Donald v. Philadelphia & Reading Coal & Iron Co. - 241 U.S. 329 (1916)
U.S. Supreme Court
Donald v. Philadelphia & Reading Coal & Iron Co., 241 U.S. 329 (1916)
Donald v. Philadelphia & Reading Coal & Iron Company
Nos. 253, 254
Argued April 13, 1916
Decided May 22, 1916
241 U.S. 329
The judicial power of the United States, as created by the Constitution and provided for by Congress pursuant to its constitutional authority, is a power wholly independent of state action, and which therefore the several states may not, by any exertion of authority in any form, directly or indirectly, destroy, abridge, limit or render inefficacious. Harrison v. St. Louis & San Fran. R. Co., 232 U. S. 318.
A state may not prevent foreign commercial corporations doing local business from exercising their constitutional right to remove suits into federal courts.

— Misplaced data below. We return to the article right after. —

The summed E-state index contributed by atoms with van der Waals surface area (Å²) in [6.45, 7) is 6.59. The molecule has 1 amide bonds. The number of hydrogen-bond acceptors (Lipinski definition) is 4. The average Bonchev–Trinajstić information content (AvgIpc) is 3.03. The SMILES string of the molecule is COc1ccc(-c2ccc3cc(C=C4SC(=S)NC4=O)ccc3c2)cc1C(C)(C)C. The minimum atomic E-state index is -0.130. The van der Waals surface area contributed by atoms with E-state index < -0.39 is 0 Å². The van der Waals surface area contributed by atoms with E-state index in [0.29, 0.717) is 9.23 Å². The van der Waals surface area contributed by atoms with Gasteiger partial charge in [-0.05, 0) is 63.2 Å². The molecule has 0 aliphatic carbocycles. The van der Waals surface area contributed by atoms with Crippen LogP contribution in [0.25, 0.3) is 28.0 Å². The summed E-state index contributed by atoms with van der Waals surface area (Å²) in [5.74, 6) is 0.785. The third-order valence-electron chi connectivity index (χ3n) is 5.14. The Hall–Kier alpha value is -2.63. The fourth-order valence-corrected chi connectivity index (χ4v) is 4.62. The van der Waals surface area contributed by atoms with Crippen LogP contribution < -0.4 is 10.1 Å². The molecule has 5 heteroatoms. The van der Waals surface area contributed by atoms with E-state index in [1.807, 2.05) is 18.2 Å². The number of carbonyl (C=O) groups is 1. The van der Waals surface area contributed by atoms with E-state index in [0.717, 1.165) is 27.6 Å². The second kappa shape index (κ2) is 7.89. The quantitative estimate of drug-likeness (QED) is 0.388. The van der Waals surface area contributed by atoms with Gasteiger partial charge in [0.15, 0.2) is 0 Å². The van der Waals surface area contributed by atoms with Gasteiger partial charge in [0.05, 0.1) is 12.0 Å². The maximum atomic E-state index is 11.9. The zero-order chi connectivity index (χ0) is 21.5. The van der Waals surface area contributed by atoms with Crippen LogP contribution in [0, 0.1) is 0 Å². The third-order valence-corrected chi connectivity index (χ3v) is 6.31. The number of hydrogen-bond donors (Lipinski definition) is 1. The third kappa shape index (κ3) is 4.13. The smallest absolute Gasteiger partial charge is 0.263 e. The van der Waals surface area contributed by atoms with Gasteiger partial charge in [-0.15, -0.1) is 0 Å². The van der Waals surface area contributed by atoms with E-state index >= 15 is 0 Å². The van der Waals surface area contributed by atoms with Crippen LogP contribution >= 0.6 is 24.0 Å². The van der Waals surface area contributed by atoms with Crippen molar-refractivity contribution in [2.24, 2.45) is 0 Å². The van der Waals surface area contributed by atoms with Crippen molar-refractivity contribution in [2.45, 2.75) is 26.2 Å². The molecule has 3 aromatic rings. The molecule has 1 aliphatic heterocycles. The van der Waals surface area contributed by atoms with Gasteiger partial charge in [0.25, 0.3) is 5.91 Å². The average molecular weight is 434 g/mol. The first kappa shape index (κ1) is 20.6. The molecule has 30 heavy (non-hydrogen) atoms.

Section 1770f, added June 20, 1905, to the Statutes of Wisconsin of 1898, providing for the revocation of the licenses of any foreign corporation to do business within the state in case it removes, or makes application to remove, any action commenced against it by a citizen of that state into a federal court is unconstitutional as beyond the power of the state.
219 F. 199, affirmed.
The facts, which involve the validity under the federal Constitution of a statute of Wisconsin providing for revocation of licenses granted to corporations not organized under the laws of that state in case they remove into the federal courts actions commenced against them by citizens of the state on causes of action arising in the state, are stated in the opinion.